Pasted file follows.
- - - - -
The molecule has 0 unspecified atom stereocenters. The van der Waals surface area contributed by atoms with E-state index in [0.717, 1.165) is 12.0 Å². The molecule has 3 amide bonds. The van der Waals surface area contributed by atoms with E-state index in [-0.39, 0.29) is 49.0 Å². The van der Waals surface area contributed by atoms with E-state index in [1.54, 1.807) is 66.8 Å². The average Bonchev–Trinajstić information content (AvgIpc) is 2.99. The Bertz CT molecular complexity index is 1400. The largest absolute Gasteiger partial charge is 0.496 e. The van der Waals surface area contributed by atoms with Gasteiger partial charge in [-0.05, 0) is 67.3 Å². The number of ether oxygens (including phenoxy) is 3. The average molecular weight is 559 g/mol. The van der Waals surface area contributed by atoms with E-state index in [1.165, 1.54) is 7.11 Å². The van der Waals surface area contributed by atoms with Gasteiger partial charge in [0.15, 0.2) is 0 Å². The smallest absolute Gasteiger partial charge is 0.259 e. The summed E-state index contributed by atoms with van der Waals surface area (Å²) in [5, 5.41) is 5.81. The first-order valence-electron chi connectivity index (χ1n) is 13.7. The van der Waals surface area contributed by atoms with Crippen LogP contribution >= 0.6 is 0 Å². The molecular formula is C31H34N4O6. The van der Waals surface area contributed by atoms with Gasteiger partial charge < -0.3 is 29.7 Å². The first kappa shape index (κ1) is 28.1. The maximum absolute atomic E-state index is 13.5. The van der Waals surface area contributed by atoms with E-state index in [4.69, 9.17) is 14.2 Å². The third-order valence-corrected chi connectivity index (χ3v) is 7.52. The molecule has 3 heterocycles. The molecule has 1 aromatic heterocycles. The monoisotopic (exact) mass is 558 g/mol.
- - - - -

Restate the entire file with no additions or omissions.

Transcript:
The molecule has 0 unspecified atom stereocenters. The van der Waals surface area contributed by atoms with E-state index in [0.717, 1.165) is 12.0 Å². The molecule has 3 amide bonds. The van der Waals surface area contributed by atoms with E-state index in [-0.39, 0.29) is 49.0 Å². The van der Waals surface area contributed by atoms with E-state index in [1.54, 1.807) is 66.8 Å². The average Bonchev–Trinajstić information content (AvgIpc) is 2.99. The Bertz CT molecular complexity index is 1400. The largest absolute Gasteiger partial charge is 0.496 e. The van der Waals surface area contributed by atoms with Gasteiger partial charge in [-0.05, 0) is 67.3 Å². The number of ether oxygens (including phenoxy) is 3. The average molecular weight is 559 g/mol. The van der Waals surface area contributed by atoms with E-state index in [1.165, 1.54) is 7.11 Å². The van der Waals surface area contributed by atoms with Gasteiger partial charge in [0.15, 0.2) is 0 Å². The smallest absolute Gasteiger partial charge is 0.259 e. The summed E-state index contributed by atoms with van der Waals surface area (Å²) in [5, 5.41) is 5.81. The first-order valence-electron chi connectivity index (χ1n) is 13.7. The van der Waals surface area contributed by atoms with Crippen LogP contribution >= 0.6 is 0 Å². The molecular formula is C31H34N4O6. The van der Waals surface area contributed by atoms with Gasteiger partial charge < -0.3 is 29.7 Å². The first kappa shape index (κ1) is 28.1. The maximum absolute atomic E-state index is 13.5. The van der Waals surface area contributed by atoms with E-state index in [4.69, 9.17) is 14.2 Å². The third-order valence-corrected chi connectivity index (χ3v) is 7.52. The molecule has 3 heterocycles. The molecule has 1 aromatic heterocycles. The monoisotopic (exact) mass is 558 g/mol.